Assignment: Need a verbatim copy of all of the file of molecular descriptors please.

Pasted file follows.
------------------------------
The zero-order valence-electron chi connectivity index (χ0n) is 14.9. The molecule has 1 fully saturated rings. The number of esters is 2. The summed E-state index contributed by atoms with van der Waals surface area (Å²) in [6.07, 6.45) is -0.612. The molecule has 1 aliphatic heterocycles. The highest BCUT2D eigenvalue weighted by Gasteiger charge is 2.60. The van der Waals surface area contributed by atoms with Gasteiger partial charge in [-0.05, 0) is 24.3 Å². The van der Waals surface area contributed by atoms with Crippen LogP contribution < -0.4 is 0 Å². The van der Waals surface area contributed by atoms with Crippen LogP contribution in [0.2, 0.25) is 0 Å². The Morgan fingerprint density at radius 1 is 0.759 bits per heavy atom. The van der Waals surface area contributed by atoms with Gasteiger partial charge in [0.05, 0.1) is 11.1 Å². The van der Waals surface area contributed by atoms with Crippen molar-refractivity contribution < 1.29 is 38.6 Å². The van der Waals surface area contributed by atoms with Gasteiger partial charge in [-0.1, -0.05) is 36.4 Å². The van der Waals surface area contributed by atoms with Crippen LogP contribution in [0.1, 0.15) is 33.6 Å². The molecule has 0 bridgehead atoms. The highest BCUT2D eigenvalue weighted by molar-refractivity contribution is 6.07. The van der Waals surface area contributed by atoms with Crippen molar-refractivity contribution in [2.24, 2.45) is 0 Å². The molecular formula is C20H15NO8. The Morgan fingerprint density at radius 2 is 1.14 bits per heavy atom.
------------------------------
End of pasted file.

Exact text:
The zero-order valence-electron chi connectivity index (χ0n) is 14.9. The molecule has 1 fully saturated rings. The number of esters is 2. The summed E-state index contributed by atoms with van der Waals surface area (Å²) in [6.07, 6.45) is -0.612. The molecule has 1 aliphatic heterocycles. The highest BCUT2D eigenvalue weighted by Gasteiger charge is 2.60. The van der Waals surface area contributed by atoms with Gasteiger partial charge in [-0.05, 0) is 24.3 Å². The van der Waals surface area contributed by atoms with Crippen LogP contribution < -0.4 is 0 Å². The van der Waals surface area contributed by atoms with Crippen LogP contribution in [0.2, 0.25) is 0 Å². The Morgan fingerprint density at radius 1 is 0.759 bits per heavy atom. The van der Waals surface area contributed by atoms with Gasteiger partial charge in [0.05, 0.1) is 11.1 Å². The van der Waals surface area contributed by atoms with Crippen molar-refractivity contribution < 1.29 is 38.6 Å². The van der Waals surface area contributed by atoms with Gasteiger partial charge in [-0.1, -0.05) is 36.4 Å². The van der Waals surface area contributed by atoms with Crippen LogP contribution in [0.1, 0.15) is 33.6 Å². The molecule has 0 bridgehead atoms. The highest BCUT2D eigenvalue weighted by molar-refractivity contribution is 6.07. The van der Waals surface area contributed by atoms with Crippen molar-refractivity contribution in [2.24, 2.45) is 0 Å². The molecular formula is C20H15NO8. The Morgan fingerprint density at radius 2 is 1.14 bits per heavy atom.